March 31, 2019
Volume 22; Issue 1
Equity Market: Quarter in Review
- The stock market celebrated the 10th anniversary of the current bull rally by charging 13.7% higher – its strongest quarterly performance since 2009 and the best first quarter gain for the S&P 500 since 1998.
- The anniversary party was well attended as investors in stocks of all sizes, regions, investment styles, and factor tilts enjoyed double-digit returns and the rising tide even lifted bonds significantly higher for the quarter.
- Nearly all of last quarter’s losses were erased and the market moved within a stone’s throw of its all-time high as the appearance of more amicable US-China trade talks and the Fed’s willingness to halt its pace of rate increases gave investors confidence that market shocks could be more muted going forward.
- Despite such a strong start to 2019, it should be noted that most of the S&P’s performance occurred in the first two months of the year and March’s more modest 1.8% gain could be an indicator that momentum is starting to dwindle.
- All sectors earned positive gains for the period with Technology and Energy stocks registering the strongest performance while the Financial and Healthcare sectors were the only groups that failed to earn double-digit returns.
Equity Market: The Quarter Ahead
- Even if the market finishes the year in positive territory, it’s doubtful this rally will continue at its current pace (65+% annualized return!) as investors may look for opportunities to take profits after such a strong advance to start the year.
- The contradiction of falling yields and rising stock prices will have to rectify itself in order for the market to give a clearer signal of its growth trajectory which means market fundamentals will be watched much more closely over the next quarter.
- This earnings season, the first one since 2016 that’s projected to see earnings decline, could become a stumbling block to the continuation of this bull market if disappointing results stoke fears that the US economy is slowing.
- Despite the ominous recession signal flashed by last month’s yield curve inversion, the US economy is widely seen as the most steady of the major global economies which could spur demand for US stocks from international investors.
- The completion of a US-China trade agreement might be a significant catalyst for market growth as it could stimulate the global economy and produce optimistic future corporate earnings projections.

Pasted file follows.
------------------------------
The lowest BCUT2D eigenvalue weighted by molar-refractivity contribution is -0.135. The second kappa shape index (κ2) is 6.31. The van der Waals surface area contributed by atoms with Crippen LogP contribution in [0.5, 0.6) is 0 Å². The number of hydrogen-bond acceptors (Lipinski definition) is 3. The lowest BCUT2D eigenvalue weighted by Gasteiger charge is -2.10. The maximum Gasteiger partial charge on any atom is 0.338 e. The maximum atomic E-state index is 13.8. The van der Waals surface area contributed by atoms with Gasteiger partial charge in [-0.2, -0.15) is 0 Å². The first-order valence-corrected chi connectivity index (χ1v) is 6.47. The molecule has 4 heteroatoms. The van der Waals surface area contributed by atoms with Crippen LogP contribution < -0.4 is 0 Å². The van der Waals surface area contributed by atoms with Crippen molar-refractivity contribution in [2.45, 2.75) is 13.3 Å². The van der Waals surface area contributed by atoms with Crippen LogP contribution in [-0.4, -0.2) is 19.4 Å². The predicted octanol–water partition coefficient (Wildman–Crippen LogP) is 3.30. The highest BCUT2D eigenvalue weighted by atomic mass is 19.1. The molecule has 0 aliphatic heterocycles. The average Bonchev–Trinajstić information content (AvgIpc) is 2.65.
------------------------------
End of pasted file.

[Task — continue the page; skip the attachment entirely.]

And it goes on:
- Until then, the market is likely to experience increased volatility as investors struggle to determine if this rally has the fundamental foundation necessary to grind higher.
Fixed Income Market
- If one harkens all the way back to our fourth quarter 2018 write up, it was stated that the markets can be very fickle. Further proof of this point was exhibited throughout the first quarter of 2019. The quarter displayed a large divergence in the performance of various assets classes as volatility continued, showing no signs of slowing down. These sometimes-conflicting indicators, particularly the yield curve moving down while the stock market rallies, are evidence that investors remain confused about the future of the overall outlook for both the U.S. and global economies.
- Concerns about long-term economic growth and inflation have caused bond investor’s flight-to-quality by adding longer-dated treasuries, therefore pushing down those yields. Such action, coupled with past fed rate hikes increasing yields on the front end of the treasury curve, caused the 10-year yield to dip below the 3-month yield late in March. This is the first occurrence of that inversion since mid-2007. In the past, such an inversion has been a reliable indicator of a recession. In fact, inversions of that spread have preceded each of the past seven recessions. This fear of a slowdown caused the 10-year yield to decrease 28bps to end the quarter at 2.41%, a steep reversal from the recent high of 3.24% on November 8th, 2018 (graph 1). Overseas investors, concerned by their countries prospects and low interest rates, have pushed into U.S. corporate debt which has helped fuel a rally in the asset class. Spread in investment grade bonds tightened by 32bps on the year (graph 2), reversing the risk-off widening seen in the fourth quarter of 2018.
- These economic concerns, both domestic and global, have caused the Federal Reserve to take a more dovish stance and pause on raising interest rates any further. While previously expecting at least one further rate hike, the markets are now pricing in zero rate hikes for 2019 and are projecting an over 50% chance of a rate cut by the Federal Reserve. This looser stance on monetary policy can have the effect of boosting stock returns but can also inject additional worries about the U.S. economy and have an adverse impact on markets. The dovish stance, along with other factors such as the end of the government shutdown, did assist in a bounce back from the correction seen in the fourth quarter in the stock market as the S&P 500 was up 13.65% for the first quarter.
- Even though a yield curve inversion has historically been a good predictor of recessions in past periods, the timing or certainty of such a slowdown is still an unknown. What is more certain is that there will continue to be increased volatility as investors attempt to decipher any indicators that will help gauge the overall health of the economy. As that progresses and any dislocations become present in the market, we should be able to focus on investing on profitable opportunities within your portfolio.